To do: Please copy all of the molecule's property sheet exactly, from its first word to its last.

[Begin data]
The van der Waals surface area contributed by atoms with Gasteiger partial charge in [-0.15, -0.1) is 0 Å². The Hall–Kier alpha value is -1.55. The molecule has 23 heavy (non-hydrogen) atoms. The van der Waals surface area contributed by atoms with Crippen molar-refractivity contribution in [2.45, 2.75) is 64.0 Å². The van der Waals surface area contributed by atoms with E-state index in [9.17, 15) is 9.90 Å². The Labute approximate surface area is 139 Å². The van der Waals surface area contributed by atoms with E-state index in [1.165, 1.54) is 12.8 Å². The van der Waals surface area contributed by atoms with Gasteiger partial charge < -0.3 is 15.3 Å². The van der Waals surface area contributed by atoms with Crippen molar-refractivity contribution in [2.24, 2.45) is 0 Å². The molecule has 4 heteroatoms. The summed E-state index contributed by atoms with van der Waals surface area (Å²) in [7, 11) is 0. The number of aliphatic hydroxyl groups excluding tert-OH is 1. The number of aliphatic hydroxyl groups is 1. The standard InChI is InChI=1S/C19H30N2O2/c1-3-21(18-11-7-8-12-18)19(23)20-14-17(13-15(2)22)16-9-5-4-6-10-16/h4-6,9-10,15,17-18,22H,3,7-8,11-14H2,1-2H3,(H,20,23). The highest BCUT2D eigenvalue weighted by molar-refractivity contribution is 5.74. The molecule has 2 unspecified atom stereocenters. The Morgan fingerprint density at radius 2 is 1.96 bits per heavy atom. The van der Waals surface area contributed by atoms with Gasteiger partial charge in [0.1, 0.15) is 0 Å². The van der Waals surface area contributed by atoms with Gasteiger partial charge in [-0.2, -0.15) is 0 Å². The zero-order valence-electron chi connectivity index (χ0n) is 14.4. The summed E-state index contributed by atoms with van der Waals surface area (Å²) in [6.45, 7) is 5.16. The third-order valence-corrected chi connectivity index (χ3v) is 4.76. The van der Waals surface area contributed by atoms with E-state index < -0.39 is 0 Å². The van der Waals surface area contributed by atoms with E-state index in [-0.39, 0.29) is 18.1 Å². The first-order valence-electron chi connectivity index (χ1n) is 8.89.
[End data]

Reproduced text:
The van der Waals surface area contributed by atoms with Gasteiger partial charge in [-0.15, -0.1) is 0 Å². The Hall–Kier alpha value is -1.55. The molecule has 23 heavy (non-hydrogen) atoms. The van der Waals surface area contributed by atoms with Crippen molar-refractivity contribution in [2.45, 2.75) is 64.0 Å². The van der Waals surface area contributed by atoms with E-state index in [9.17, 15) is 9.90 Å². The Labute approximate surface area is 139 Å². The van der Waals surface area contributed by atoms with E-state index in [1.165, 1.54) is 12.8 Å². The van der Waals surface area contributed by atoms with Gasteiger partial charge < -0.3 is 15.3 Å². The van der Waals surface area contributed by atoms with Crippen molar-refractivity contribution in [2.24, 2.45) is 0 Å². The molecule has 4 heteroatoms. The summed E-state index contributed by atoms with van der Waals surface area (Å²) in [7, 11) is 0. The number of aliphatic hydroxyl groups excluding tert-OH is 1. The number of aliphatic hydroxyl groups is 1. The standard InChI is InChI=1S/C19H30N2O2/c1-3-21(18-11-7-8-12-18)19(23)20-14-17(13-15(2)22)16-9-5-4-6-10-16/h4-6,9-10,15,17-18,22H,3,7-8,11-14H2,1-2H3,(H,20,23). The highest BCUT2D eigenvalue weighted by molar-refractivity contribution is 5.74. The molecule has 2 unspecified atom stereocenters. The Morgan fingerprint density at radius 2 is 1.96 bits per heavy atom. The van der Waals surface area contributed by atoms with Gasteiger partial charge in [0.1, 0.15) is 0 Å². The van der Waals surface area contributed by atoms with Gasteiger partial charge in [-0.2, -0.15) is 0 Å². The zero-order valence-electron chi connectivity index (χ0n) is 14.4. The summed E-state index contributed by atoms with van der Waals surface area (Å²) in [6.45, 7) is 5.16. The third-order valence-corrected chi connectivity index (χ3v) is 4.76. The van der Waals surface area contributed by atoms with E-state index < -0.39 is 0 Å². The van der Waals surface area contributed by atoms with E-state index in [-0.39, 0.29) is 18.1 Å². The first-order valence-electron chi connectivity index (χ1n) is 8.89.